News / Middle East

Saudi Arabia Reports 11 New Cases of MERS Virus

FILE - Passengers walk past the medical quarantine area showing information sheets for the Middle East respiratory syndrome coronavirus at the arrival section of Manila's International Airport in Paranaque, south of Manila, April 16, 2014.
FILE - Passengers walk past the medical quarantine area showing information sheets for the Middle East respiratory syndrome coronavirus at the arrival section of Manila's International Airport in Paranaque, south of Manila, April 16, 2014.
Reuters
Saudi Arabia said on Wednesday it had discovered 11 more cases of the potentially deadly Middle East Respiratory Syndrome (MERS), including what appeared to be the first case in the Muslim holy city of Mecca.
 
A health ministry statement said eight of the people were in intensive care, two were stable, including a 24-year-old Saudi man from the “holy capital” Mecca, and one showed no symptoms. Three of those affected worked in health care, it said.
 
Saudi Arabia has witnessed a jump in the rate of infection with the virus in recent weeks, with many of the new cases recorded in Jeddah, the kingdom's second largest city.
 
Of Wednesday's 11 new cases, four were recorded in the Saudi capital Riyadh, six in Jeddah - the second largest city and the main entry point for pilgrims visiting nearby Mecca - and one in Mecca itself, the statement said.
 
The jump in Saudi cases is of particular concern as the country is expected to see a large influx of pilgrims from around the world in July during the Muslim fasting month of Ramadan, followed in early October by the arrival of millions of people to perform the annual Haj in Mecca and Medina.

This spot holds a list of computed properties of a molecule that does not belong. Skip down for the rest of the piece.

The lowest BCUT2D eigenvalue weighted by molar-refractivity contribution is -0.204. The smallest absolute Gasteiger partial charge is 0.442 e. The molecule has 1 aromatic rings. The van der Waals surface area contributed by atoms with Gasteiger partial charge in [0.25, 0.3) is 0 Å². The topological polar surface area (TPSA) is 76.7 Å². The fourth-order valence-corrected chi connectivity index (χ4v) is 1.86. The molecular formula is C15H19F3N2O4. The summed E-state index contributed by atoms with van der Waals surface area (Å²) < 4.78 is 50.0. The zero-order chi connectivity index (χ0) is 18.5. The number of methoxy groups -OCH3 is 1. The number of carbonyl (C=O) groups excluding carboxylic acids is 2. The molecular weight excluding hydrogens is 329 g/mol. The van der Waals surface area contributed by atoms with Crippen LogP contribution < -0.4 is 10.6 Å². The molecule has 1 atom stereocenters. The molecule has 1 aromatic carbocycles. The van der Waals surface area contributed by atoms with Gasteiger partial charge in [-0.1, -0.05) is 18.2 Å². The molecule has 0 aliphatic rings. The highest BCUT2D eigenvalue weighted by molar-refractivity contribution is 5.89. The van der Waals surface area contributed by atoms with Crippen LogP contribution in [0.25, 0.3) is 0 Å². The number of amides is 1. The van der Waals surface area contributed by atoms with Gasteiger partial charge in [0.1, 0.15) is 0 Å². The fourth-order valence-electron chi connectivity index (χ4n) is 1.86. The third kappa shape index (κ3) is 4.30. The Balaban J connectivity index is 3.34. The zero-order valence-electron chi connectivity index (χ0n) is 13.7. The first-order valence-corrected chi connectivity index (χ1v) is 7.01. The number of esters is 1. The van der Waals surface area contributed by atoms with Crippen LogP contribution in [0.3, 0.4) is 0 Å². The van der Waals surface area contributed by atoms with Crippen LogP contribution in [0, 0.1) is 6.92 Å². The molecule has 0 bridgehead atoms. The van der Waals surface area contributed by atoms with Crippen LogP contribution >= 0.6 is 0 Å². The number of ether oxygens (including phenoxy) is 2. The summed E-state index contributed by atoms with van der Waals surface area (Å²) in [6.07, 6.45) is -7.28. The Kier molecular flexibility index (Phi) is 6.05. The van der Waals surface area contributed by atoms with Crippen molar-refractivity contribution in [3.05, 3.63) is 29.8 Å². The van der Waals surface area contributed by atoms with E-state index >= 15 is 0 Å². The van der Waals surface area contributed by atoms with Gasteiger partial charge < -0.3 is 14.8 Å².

The latest cases bring the total number of confirmed cases in the kingdom to 272, of whom 81 have died.
 
MERS emerged in the Middle East in 2012 and is from the same family as the SARS virus, which killed around 800 people worldwide after first appearing in China in 2002. MERS can cause coughing, fever and pneumonia.
 
Although the worldwide number of MERS infections is fairly small, the more than 40 percent death rate among confirmed cases and the spread of the virus beyond the Middle East is keeping scientists and public health officials on alert.
 
Saudi Arabia's King Abdullah replaced the health minister on Monday amid growing public disquiet at the spread of the disease. A day before his dismissal, Abdullah al-Rabeeah said there were no cases of the virus in Mecca.
 
Labor Minister Adel Fakieh, who has been appointed as acting health minister, said on Wednesday he had just returned from a visit to the King Fahd hospital in Jeddah where a number of coronavirus patients are being treated.
 
Fakieh said he was pleased that a number of patients, including doctors, were recovering but said that there were a few critical cases still receiving medical care.

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